The 60-year-old programming COBOL is experiencing a resurgence. Many government system mainframes run COBOL and have been struggling to deal with a surge in demand. In particular, the state of New Jersey’s unemployment systems is administered by a 40-year-old COBOL mainframe.
With the surge in unemployment connected to COVID-19, the system is struggling to keep up. Governor Murphy has identified COBOL programmers as an under-appreciated necessity.
What Is COBOL?
In 1959, the Committee on Data Systems Languages designed COBOL. They wanted to design a standard programming language to run on many different mainframes.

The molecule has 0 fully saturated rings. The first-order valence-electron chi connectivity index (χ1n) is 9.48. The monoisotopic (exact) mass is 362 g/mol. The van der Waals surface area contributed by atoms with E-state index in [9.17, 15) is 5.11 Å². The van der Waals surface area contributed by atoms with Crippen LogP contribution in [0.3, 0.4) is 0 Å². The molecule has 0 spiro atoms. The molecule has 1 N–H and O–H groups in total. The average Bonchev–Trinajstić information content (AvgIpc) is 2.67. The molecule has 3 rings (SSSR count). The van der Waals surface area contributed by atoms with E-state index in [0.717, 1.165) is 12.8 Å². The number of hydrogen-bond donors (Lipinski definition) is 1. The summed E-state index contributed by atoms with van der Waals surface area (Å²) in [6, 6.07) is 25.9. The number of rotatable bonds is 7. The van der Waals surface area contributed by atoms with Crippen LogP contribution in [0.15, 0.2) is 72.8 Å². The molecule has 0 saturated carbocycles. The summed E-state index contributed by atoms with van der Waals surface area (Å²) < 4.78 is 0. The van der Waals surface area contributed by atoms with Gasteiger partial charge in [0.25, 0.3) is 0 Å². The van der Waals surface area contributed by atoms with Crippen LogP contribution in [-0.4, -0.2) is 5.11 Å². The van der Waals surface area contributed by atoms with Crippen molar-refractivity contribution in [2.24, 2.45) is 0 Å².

At that time, many new programming languages were being developed, and translating programming languages to run on new hardware was becoming too expensive. COBOL, or common business-oriented language, was the solution to this problem.
COBOL was based on the programming language FLOW-MATIC, which was created by Grace Hopper. It was the first programming language to use English terms for data processing instead of mathematical notation. Grace Hopper explained:
“I used to be a mathematics professor. At that time I found there were a certain number of students who could not learn mathematics. I then was charged with the job of making it easy for businessmen to use our computers.” (The Early Development of Programming Languages pg. 29)
Similarly, COBOL uses English terms and was designed to be easy to read. However, some have criticized it for being too wordy. For example, in C you might write the following to add two numbers: